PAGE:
• Interview people. This may be one of the fastest ways to grow your network, if done strategically. You could do this in the context of a research paper, book or, my personal favorite, a podcast. I’ve been fortunate enough to connect with the likes of Eric RiesAdam Braun, Jason Fried, Gary Vaynerchuk and others who would have been difficult to connect with had I not started #SKIM Live.
  • Follow-up. This is the missing step we all forget to do. But following up to see how the introduction went, or randomly following up a few months later with no agenda will not only help you maintain your connections, but foster the relationship to a different level. In a world of take take take, being able to show that you care about someone as a friend will put you in a whole different category with any of your connections.

Can you think of someone you need to follow up with right now?

Become a Content Marketing Productivity Master: 21 Tips from the #CMWorld Community

  • 1. Become a Content Marketing PRODUCTIVITY MASTER: 21 TIPS FROM THE #CMWORLD COMMUNITY
  • 2. We can’t stop time. But we can learn to use it more effectively. Are you feeling overwhelmed? Tired of never getting through your to–do list? If so… you’re in the same boat as practically every content marketer we talk to. Fundamentally, the secret to feeling more productive is to have a plan for what you need to accomplish and stick to it. It’s easier said than done, for sure; but by implementing efficiency techniques, streamlining certain processes, and taking advantage of a few time-tested tricks, content marketers can increase their output while reducing the frustration, stress, and misdirected efforts that can often take them off track. Take a look at 21 of the most helpful tips the #CMWorld community had to offer during our recent Twitter chat on productivity. 2

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  • 3. 33 It’s counterproductive to waste time on content that isn’t going to help your business achieve its goals. To maximize productivity, start with a strategic analysis of how relevant and valuable the effort is likely to be for both your brand and your audience. Mike Myers says he uses a simple flow chart to determine where content marketing will be helpful (and where it won’t) because, like with dessert, it can be hard to know when to say no.  I start by asking: “How relevant is the project to my market — i.e., clients and prospects?” —Roger C. Parker  Make strategic decisions. Know when something requested won’t add enough value. Prioritize, and suggest alternatives when possible. —Danalynne Wheeler LEAD WITH YOUR STRENGTHS — AND YOUR STRATEGY1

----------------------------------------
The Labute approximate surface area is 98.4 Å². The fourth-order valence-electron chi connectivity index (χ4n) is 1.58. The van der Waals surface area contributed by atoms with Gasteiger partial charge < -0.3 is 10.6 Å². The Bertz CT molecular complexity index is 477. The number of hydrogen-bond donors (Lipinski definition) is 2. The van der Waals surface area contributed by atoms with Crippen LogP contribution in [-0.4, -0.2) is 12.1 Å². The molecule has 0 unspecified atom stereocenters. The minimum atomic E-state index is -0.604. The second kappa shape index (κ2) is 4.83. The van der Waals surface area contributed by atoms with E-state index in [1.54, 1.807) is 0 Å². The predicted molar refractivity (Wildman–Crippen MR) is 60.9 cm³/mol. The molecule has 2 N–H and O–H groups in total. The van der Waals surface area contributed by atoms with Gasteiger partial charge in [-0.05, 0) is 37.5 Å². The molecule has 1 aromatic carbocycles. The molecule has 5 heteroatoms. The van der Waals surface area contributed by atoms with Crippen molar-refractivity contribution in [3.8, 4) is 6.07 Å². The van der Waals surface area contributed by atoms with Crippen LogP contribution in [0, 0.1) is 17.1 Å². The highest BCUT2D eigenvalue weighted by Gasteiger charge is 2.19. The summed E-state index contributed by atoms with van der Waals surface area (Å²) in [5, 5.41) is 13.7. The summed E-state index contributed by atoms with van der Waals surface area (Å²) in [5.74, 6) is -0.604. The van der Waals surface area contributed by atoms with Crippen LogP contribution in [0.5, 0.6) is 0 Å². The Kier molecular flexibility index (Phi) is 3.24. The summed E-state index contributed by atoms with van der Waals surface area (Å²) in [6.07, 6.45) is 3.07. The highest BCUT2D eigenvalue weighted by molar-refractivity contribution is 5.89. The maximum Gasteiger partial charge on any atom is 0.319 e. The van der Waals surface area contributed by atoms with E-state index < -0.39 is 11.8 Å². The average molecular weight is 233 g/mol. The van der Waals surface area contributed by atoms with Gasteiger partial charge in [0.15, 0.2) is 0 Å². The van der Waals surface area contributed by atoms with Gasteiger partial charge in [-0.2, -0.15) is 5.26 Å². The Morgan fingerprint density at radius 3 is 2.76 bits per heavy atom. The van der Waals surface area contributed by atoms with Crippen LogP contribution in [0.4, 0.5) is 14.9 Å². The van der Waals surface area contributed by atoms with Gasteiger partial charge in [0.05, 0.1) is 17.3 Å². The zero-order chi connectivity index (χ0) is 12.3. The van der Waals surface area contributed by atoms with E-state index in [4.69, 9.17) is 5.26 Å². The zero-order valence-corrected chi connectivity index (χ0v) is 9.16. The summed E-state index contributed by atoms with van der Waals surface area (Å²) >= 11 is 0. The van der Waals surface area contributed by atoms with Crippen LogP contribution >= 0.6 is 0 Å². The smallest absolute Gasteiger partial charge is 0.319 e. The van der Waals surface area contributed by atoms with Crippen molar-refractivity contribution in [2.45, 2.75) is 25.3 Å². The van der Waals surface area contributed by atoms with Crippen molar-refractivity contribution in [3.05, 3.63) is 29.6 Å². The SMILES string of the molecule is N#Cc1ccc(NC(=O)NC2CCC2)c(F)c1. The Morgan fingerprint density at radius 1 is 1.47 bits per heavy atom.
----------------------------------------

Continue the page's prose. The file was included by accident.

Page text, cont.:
• 4. 4 FOLLOW YOUR STRATEGY WITH A PROACTIVE PLAN2 Every strategic idea needs a plan to bring it to life. With advanced preparation, you can take some of the guesswork out of the content creation process, making it easier to stay focused and productive.  Successful content marketers choose topics in advance. They identify themes they can create content on in the upcoming months. Planning is key. —Roger C. Parker  Plan what to say & how. Create a title optimized to catch readers & search engines. —Joanie Eppinga
  • 5. 55 Content creation is as much an art as a science. Though you should definitely have a plan, it’s also helpful to be flexible and leave room in your process to take advantage of inspiration when it strikes.  Make notes all the time. They’re the seeds of content to come. You can’t harvest tomorrow unless you plant today. —George Stenitzer  Balance sticking with strategy (and saying no to what doesn’t fit) with the potential to explore new possibilities. Always keep the “learning mindset.” —Anne Janzer LEAVE ROOM FOR THE SPARK OF CREATIVITY3